During a lull in an already sophoric game, a Killie player went down injured and while Hugh Allen got him back onto his feet, one fan in the main stand stood up, yelled: "Haw Lauchlan" and unleashed a torrent of abuse at the directors, before sitting down to some applause from the fans around him.

Emboldened, our hero had another go - this rant being greeted by even louder applause - so he came back with: "and yet another thing youse B******s" and really let rip. This third rant had everyone in the stand, plus the guys in the enclosure roaring in support and not even a steely glare from Walter McCrae could calm the situation.

Fortunately, play resumed, or the fans might well have stormed the directors' box.

Bobby Fleeting was installed shortly afterwards and the recovery began.
Snuff

sam peckinpah
Posts: 54
Joined: Thu Mar 13, 2008 8:53 pm
Contact:

Re: Kilmarnock and Paper Roses

Post by sam peckinpah » Fri Dec 17, 2010 12:40 pm

And what about Airdrie's anthem - 'Only The Lonely'? It gets blasted out as the team's take the field before every home game.

Jimmy Superscot
Posts: 20
Joined: Mon Jun 13, 2005 2:46 pm
Contact:

Re: Kilmarnock and Paper Roses

Post by Jimmy Superscot » Sun Jan 09, 2011 7:11 pm

I seem to remember another story which was that Paper Roses was a hit for someone else in the early 60s and the Killie players (rather than the fans) used to sing it after games - presumably in the communal bath! However, there are several Killie fans who are adamant that it all started on a supporters bus returning from a defeat at Dumbarton during the dark days of the 70s when the lovely Marie's version was high in the charts.

soccerhistory
Posts: 132
Joined: Wed Nov 09, 2005 8:33 am
Contact:

Re: Kilmarnock and Paper Roses

Post by soccerhistory » Sun Jan 09, 2011 10:40 pm

Birmingham City adopted 'Keep Right On' during their run to the FA Cup final in 1955-56. Legend has it that one of the players, Alex Govan (a Scot) led the singing on the team bus and this was part of his repertoire. It was then taken up by the fans and has remained associated with the club ever since.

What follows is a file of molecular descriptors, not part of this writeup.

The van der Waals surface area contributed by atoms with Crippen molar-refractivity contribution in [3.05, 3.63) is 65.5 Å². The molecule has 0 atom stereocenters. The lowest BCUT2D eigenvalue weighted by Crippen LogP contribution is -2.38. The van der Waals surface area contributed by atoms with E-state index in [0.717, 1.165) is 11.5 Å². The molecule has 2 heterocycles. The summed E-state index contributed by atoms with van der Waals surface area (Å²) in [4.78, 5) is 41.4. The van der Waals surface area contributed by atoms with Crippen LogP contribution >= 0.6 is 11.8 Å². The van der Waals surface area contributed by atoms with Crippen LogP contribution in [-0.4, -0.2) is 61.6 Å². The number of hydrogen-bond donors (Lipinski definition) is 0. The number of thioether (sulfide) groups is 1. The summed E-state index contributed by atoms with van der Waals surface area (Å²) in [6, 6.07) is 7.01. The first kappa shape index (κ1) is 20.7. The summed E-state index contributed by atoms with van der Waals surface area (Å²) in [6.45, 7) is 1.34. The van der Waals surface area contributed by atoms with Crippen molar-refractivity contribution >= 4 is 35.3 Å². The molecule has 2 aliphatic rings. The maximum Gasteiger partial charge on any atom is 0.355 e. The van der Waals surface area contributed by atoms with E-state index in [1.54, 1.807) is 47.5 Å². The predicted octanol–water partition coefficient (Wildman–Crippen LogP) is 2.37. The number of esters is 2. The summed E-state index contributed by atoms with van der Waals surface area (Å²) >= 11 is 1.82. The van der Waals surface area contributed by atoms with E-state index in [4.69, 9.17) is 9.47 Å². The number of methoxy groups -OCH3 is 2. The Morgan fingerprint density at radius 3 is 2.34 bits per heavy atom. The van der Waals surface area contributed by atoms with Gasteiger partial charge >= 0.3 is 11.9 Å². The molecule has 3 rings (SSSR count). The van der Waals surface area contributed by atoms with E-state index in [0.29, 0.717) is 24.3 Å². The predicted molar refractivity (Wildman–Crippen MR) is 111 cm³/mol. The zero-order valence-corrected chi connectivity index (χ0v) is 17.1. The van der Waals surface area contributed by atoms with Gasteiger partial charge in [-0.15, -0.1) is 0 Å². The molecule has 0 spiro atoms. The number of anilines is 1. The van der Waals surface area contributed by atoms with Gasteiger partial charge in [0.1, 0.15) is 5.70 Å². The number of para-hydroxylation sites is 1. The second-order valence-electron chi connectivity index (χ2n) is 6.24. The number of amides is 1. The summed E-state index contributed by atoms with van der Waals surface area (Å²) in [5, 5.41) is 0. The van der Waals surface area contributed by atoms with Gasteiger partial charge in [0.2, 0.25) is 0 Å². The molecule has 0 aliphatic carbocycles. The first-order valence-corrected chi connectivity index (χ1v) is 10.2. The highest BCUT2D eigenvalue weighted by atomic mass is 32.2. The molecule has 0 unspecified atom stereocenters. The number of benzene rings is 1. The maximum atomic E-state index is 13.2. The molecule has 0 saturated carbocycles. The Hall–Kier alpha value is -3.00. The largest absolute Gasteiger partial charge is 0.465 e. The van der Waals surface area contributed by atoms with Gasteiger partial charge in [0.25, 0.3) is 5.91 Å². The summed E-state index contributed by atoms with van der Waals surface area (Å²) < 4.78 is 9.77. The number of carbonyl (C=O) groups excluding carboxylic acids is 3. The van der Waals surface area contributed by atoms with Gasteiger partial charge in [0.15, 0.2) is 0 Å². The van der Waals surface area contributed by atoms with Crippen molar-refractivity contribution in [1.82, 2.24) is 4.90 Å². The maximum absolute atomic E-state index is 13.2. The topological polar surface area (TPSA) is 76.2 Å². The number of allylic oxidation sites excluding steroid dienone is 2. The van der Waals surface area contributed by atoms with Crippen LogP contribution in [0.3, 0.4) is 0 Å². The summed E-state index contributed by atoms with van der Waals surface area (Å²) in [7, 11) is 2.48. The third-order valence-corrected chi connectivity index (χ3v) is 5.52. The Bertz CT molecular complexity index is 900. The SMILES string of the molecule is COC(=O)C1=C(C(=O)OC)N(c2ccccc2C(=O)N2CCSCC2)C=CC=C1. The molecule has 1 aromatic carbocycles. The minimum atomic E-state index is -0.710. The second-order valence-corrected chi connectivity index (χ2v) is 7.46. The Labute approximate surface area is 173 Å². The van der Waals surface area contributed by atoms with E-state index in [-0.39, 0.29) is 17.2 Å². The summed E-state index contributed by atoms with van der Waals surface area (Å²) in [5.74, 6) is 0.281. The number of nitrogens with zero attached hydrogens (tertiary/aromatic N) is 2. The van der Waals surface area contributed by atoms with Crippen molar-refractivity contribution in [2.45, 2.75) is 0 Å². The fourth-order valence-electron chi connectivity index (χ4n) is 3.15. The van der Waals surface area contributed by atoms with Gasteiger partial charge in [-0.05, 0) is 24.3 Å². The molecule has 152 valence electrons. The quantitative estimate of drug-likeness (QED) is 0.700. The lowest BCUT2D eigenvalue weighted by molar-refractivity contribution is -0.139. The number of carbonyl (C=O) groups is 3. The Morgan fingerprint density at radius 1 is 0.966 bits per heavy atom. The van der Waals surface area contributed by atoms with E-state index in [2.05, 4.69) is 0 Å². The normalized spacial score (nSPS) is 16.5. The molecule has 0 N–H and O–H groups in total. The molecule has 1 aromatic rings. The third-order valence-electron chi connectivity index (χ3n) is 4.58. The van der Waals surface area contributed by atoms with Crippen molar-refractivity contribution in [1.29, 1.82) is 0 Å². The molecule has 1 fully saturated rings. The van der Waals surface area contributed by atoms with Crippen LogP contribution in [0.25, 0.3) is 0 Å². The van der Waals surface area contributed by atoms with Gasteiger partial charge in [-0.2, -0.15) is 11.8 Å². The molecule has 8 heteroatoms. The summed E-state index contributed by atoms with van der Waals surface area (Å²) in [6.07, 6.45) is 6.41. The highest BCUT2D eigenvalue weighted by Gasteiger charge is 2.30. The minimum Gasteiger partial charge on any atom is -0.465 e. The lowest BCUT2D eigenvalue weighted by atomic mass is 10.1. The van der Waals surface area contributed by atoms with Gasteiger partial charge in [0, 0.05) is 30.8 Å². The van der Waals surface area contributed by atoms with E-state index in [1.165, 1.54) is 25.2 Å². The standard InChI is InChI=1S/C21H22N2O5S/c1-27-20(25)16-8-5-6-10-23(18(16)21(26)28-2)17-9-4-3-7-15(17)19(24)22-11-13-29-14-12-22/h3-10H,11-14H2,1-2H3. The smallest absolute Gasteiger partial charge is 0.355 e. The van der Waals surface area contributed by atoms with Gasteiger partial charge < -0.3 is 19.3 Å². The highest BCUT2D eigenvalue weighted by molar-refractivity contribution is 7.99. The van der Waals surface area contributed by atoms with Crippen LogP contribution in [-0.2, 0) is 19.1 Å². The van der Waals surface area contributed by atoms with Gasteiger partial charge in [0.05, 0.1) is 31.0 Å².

As for 'Cielito Lindo' the version sung on the terraces seems to be much closer to the Frito Bandito advert from North America rather than the Alma Cogan version. This can be heard here:
http://www.youtube.com/watch?v=uXRslPrqZDU

I would guess it came to the UK after the 1970 Mexico World Cup but would be interested in any views on this.

Returning to Paper Roses - the Anita Bryant version was from the early 60s, Marie Osmond's from 1973, which ties in with David's comments.

Scottish
Site Admin
Posts: 7811
Joined: Sat Jun 11, 2005 4:51 pm
Contact:

Re: Kilmarnock and Paper Roses

Post by Scottish » Sun Jan 09, 2011 11:19 pm

Jimmy Superscot wrote:I seem to remember another story which was that Paper Roses was a hit for someone else in the early 60s and the Killie players (rather than the fans) used to sing it after games - presumably in the communal bath! However, there are several Killie fans who are adamant that it all started on a supporters bus returning from a defeat at Dumbarton during the dark days of the 70s when the lovely Marie's version was high in the charts.
Anita Bryant's version never made higher than number 24 in the UK but peaked as high as five in the USA's Billboard charts and was in the top ten at the same time as Killie were on their first tour of America in May-June 1960 so that would make the players story plausible. Except....... it was never heard on the terraces before the mid-1970s. Marie Osmond's version spent 15 weeks in the UK charts from November 1973 onwards but Killie and Dumbarton were in different divisions.

I did hear the story that it was sung after winning promotion at Dumbarton in 1979 but it was already a favourite by then.

Scottish
Site Admin
Posts: 7811
Joined: Sat Jun 11, 2005 4:51 pm
Contact:

Re: Kilmarnock and Paper Roses

Post by Scottish » Sun Jan 09, 2011 11:31 pm

soccerhistory wrote: I would guess it came to the UK after the 1970 Mexico World Cup but would be interested in any views on this.
I think it has to be before the 1970 World Cup. The Hearts version - Cruickshank v Yashin - suggests several years earlier as Yashin had retired from international football by then.

The Kilmarnock version also bears this out. Of the three Killie players celebrated (Billy Dickson, Eddie Morrison, Tommy McLean). Dickson and Morrison became first team regulars in 1967-68. McLean was transferred to Rangers at the end of 1970-71 and IIRC this was sung for more than one season. So I would hazard a guess at 1967 or thereabouts, certainly before 1970 and after 1966. In the Rugby Park version the players Dickson and Morrison are reputedly better than are Tommy Gemmell and Eusebio. Gemmell of course scored the winning goal in the 1967 European Cup Final and the presence of Eusebio in the Killie version and Yashin in the Hearts one suggests the use of players who made an impact in the 1966 World Cup. In those far-off black-and-white-days live TV football was rare and live foreign footballers rarer still. The World Cup finals being the main one.

Neither Yashin nor Eusebio featured in the 1970 finals.

Post Reply

Who is online

Users browsing this forum: No registered users and 103 guests